School of tarakihi, Kapiti Island Marine Reserve
Image: M. P. Francis | ©

Introduction

Support online citizen science and monitor marine reserves by analysing footage of fishes.

Highlights

Online citizen science projects are a perfect match for those who want to give back but need a flexible option. You can do them anywhere with a computer and internet connection. 

What are citizen science projects?

Citizen science projects are large-scale science projects. Hundreds of people around the world can help with science research. Volunteers can help with tasks that would take too much time for researchers to do alone. Such as watching web-cams or identifying species in photos.

You don’t need any prior knowledge of the topic to make a meaningful contribution. There are plenty of tutorials and easy-to-follow instructions to help you get started. There is no minimum time you need to spend, and you will not need to follow a schedule. You just contribute whatever time you want when it suits you.  

Get started with Spyfish Aotearoa

Be a marine scientist with Spyfish Aotearoa. In this project, you will help to train an AI (artificial intelligence) to know how to recognise specific species of fish.

Watch video clips of 10-seconds and identify and count fish species from marine reserves across the country. Once you are familiar with the fish, you can try a fish detection task. Here you will draw rectangles around blue cod, snapper and scarlet wrasse in photos. This will help to train a computer programme to recognise the fish in new videos and pictures.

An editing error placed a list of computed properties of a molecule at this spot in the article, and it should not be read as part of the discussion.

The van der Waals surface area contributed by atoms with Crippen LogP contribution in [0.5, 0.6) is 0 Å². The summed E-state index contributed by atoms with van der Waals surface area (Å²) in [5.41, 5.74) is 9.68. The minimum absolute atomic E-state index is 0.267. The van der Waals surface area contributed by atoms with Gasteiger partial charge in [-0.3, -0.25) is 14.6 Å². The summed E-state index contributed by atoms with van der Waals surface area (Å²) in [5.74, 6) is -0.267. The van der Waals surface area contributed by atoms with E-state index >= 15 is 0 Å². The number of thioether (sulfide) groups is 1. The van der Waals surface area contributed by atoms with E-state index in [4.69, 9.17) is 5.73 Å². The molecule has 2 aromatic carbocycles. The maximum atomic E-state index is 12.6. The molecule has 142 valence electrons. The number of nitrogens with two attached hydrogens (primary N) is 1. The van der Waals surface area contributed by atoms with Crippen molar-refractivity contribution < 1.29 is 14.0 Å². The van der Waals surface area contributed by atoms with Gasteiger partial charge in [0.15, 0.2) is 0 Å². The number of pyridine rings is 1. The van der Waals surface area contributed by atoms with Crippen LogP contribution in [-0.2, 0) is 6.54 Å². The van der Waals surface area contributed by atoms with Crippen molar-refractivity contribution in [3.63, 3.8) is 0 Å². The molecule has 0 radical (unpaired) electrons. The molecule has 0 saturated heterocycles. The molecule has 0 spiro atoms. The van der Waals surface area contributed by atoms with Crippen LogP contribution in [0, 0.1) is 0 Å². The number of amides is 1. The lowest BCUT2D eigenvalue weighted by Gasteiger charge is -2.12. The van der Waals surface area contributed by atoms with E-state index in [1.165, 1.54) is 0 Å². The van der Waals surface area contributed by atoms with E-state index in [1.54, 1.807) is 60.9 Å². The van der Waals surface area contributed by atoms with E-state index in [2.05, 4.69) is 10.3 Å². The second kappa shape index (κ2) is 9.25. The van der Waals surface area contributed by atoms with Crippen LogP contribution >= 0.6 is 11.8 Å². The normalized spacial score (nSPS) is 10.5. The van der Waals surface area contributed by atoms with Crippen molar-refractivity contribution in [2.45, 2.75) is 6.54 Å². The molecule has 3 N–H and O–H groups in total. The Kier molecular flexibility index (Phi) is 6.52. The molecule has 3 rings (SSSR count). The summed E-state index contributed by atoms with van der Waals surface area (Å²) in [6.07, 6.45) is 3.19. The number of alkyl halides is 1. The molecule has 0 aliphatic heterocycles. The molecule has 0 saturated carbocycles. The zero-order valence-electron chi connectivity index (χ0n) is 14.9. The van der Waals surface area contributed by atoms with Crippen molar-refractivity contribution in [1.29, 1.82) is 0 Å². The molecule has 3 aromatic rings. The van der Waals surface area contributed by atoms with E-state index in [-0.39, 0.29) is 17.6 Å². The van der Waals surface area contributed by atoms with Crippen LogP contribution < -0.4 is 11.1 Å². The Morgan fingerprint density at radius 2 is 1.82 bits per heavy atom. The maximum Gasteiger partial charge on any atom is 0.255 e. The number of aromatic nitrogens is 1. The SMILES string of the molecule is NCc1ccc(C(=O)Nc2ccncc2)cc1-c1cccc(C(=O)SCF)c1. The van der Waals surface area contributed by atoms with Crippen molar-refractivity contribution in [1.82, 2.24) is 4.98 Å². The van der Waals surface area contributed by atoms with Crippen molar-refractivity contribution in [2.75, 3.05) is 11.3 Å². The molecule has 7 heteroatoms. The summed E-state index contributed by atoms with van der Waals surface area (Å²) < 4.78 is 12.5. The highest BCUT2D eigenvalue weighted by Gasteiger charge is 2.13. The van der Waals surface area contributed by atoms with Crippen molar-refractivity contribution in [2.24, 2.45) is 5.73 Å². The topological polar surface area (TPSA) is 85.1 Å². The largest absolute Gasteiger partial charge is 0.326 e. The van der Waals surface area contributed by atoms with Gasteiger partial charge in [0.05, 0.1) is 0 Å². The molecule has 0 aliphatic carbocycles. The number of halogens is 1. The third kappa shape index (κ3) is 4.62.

Your support will help determine how effect our marine reserves are. It will also help guide decisions for marine management and protect our taonga (treasured) species. So far, over 2,000 people have contributed to the project and over 50,000 fish have been counted.

The Spyfish Aotearoa project uses the Zooniverse platform. It is run by the Department of Conservation and Wildlife.AI.

Join the project here.

Learn more about Spyfish Aotearoa:

Explore more citizen science on Zooniverse

Projects hosted on Zooniverse are submitted by real researchers from across the global. Then people around the world lend a hand. They do this by reviewing data, video or other images, then recording what they find.

By doing this, volunteers have enabled research that would not have been possible or practical without them. They have also made unexpected findings that have led to scientifically significant discoveries.

Join the community and find out other ways you can support scienctific progress on the Zooniverse website.

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